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On YouTube, Matt Antonelli is the star he once dreamed of being

Christian Petersen / Getty Images

The sun is barely squeezing through the clouds above Citi Field on a recent April afternoon, yet Matt Antonelli, resplendent in his Rockies uniform, swaggers into the batter's box with his shades on. A blonde mane spills out of his helmet. A monstrous, Barry Bonds-esque pad covers his left elbow.

As he takes his warmup hacks ahead of his first-inning at-bat against Mets pitcher Marcus Stroman, Antonelli's gaudy numbers flash across the screen. He's hitting .325 with a 1.282 OPS roughly two weeks into the season, which, even after adjusting for the steroidal effect of playing in Colorado, is still bananas. Those are video-game numbers.

And this, of course, is a video game, vicarious wish fulfillment made possible inside PlayStation's MLB The Show 20, then broadcast to the world via Antonelli's YouTube channel.

"I just turned down, like, a seven-year deal for like $69 million or something," Antonelli says, playing agent for his digital avatar. "I'm trying to beat Mike Trout. I want a $400-million contract."

Throughout his real-life baseball career, Antonelli didn't earn so much as $400,000, achieving neither fortune nor fame despite a lofty draft pedigree and the considerable promise he showed as a young professional. Antonelli, an offensively minded college second baseman who the San Diego Padres selected 17th overall in 2006, played only 21 games in the big leagues. He spent the remainder of his eight-year career underperforming expectations in the minors.

Matt Antonelli, right, celebrates Chase Headley's home run in 2008. Karl Gehring / Denver Post / Getty Images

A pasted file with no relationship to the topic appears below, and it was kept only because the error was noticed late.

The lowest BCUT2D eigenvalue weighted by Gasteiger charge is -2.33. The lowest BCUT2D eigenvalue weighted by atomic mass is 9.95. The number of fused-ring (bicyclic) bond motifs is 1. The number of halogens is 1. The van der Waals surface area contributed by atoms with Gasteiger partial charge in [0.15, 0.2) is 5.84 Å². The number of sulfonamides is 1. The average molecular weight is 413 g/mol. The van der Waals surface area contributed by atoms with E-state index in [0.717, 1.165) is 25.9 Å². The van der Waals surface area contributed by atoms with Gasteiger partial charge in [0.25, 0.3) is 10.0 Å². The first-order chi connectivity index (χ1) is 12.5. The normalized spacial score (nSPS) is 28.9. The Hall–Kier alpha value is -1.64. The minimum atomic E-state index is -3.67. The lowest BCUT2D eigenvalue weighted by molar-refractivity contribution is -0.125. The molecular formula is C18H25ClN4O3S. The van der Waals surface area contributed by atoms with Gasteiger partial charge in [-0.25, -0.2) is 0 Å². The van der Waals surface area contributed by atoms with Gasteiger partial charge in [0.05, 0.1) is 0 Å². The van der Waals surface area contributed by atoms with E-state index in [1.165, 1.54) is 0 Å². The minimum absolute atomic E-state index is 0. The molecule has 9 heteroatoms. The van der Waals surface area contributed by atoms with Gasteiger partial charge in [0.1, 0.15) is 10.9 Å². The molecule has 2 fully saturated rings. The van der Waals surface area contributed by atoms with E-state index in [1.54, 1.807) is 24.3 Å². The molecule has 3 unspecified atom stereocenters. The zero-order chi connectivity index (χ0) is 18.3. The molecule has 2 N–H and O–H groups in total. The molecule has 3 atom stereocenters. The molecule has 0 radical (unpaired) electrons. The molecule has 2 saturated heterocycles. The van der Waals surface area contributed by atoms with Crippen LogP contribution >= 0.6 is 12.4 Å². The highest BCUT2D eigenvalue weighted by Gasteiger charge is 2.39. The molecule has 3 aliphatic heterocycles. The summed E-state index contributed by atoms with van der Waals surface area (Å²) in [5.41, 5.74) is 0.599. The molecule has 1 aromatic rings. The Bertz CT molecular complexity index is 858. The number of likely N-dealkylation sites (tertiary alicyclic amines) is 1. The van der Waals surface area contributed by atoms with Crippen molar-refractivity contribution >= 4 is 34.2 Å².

Since retiring seven years ago, however, Antonelli has cultivated a handsome following on his YouTube channel, which boasts more than 147,000 subscribers, effectively leveraging the power of the internet and his big-league experience into a thriving post-playing career in digital media. His relatively recent foray into video-game streaming - and, particularly, the brilliant conceit of playing as himself and essentially reimagining his career in MLB The Show's create-a-player mode called Road to The Show - has only buttressed his growing internet celebrity, and could be a boon for his channel in the coming months with Major League Baseball on pause and fans starved for baseball content.

"When I was with the Padres, I'd go out to eat with members of the team after games," Antonelli says, "and not a single person during my career ever stopped me and said, 'Hey, you’re Matt Antonelli from the Padres.' It didn’t happen once in my career. But when it comes to YouTube and it comes to the video games and all that stuff, when I go to baseball tournaments now as a coach, I get asked for way more autographs than I ever got asked (for) in my entire life as a player."


Antonelli was hardly surprised when the Cleveland Indians released him from his minor-league contract less than a month into the 2013 campaign, and no other big-league club came calling. Nearly five years had passed since his lone cup of coffee in the bigs, when he hit .193/.292/.281 as a September call-up with the Padres, and Antonelli subsequently was ravaged by injuries while bouncing between five different organizations.